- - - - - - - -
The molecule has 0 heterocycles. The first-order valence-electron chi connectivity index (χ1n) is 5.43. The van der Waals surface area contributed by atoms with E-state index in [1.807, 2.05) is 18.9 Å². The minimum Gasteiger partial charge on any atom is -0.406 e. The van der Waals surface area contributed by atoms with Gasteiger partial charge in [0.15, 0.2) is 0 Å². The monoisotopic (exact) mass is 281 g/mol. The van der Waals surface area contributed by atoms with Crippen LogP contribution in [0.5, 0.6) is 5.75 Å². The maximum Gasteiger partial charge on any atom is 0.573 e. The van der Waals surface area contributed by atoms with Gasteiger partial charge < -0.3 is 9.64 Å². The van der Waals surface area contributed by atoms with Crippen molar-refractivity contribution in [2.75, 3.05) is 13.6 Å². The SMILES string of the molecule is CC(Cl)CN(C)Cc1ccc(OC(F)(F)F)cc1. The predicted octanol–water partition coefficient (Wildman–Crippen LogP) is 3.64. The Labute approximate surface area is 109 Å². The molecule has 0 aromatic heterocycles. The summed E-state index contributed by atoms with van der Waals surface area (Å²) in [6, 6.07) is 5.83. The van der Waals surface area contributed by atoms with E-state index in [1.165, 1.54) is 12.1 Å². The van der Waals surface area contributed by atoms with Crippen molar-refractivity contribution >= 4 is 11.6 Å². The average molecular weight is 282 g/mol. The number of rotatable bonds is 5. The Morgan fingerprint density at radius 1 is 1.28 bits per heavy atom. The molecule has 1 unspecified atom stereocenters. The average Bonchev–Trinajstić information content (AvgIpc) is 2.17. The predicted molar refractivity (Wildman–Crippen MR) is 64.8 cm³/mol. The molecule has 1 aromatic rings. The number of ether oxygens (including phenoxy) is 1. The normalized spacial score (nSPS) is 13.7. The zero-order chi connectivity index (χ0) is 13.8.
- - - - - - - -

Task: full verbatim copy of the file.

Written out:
The molecule has 0 heterocycles. The first-order valence-electron chi connectivity index (χ1n) is 5.43. The van der Waals surface area contributed by atoms with E-state index in [1.807, 2.05) is 18.9 Å². The minimum Gasteiger partial charge on any atom is -0.406 e. The van der Waals surface area contributed by atoms with Gasteiger partial charge in [0.15, 0.2) is 0 Å². The monoisotopic (exact) mass is 281 g/mol. The van der Waals surface area contributed by atoms with Crippen LogP contribution in [0.5, 0.6) is 5.75 Å². The maximum Gasteiger partial charge on any atom is 0.573 e. The van der Waals surface area contributed by atoms with Gasteiger partial charge < -0.3 is 9.64 Å². The van der Waals surface area contributed by atoms with Crippen molar-refractivity contribution in [2.75, 3.05) is 13.6 Å². The SMILES string of the molecule is CC(Cl)CN(C)Cc1ccc(OC(F)(F)F)cc1. The predicted octanol–water partition coefficient (Wildman–Crippen LogP) is 3.64. The Labute approximate surface area is 109 Å². The molecule has 0 aromatic heterocycles. The summed E-state index contributed by atoms with van der Waals surface area (Å²) in [6, 6.07) is 5.83. The van der Waals surface area contributed by atoms with E-state index in [1.165, 1.54) is 12.1 Å². The van der Waals surface area contributed by atoms with Crippen molar-refractivity contribution >= 4 is 11.6 Å². The average molecular weight is 282 g/mol. The number of rotatable bonds is 5. The Morgan fingerprint density at radius 1 is 1.28 bits per heavy atom. The molecule has 1 unspecified atom stereocenters. The average Bonchev–Trinajstić information content (AvgIpc) is 2.17. The predicted molar refractivity (Wildman–Crippen MR) is 64.8 cm³/mol. The molecule has 1 aromatic rings. The number of ether oxygens (including phenoxy) is 1. The normalized spacial score (nSPS) is 13.7. The zero-order chi connectivity index (χ0) is 13.8.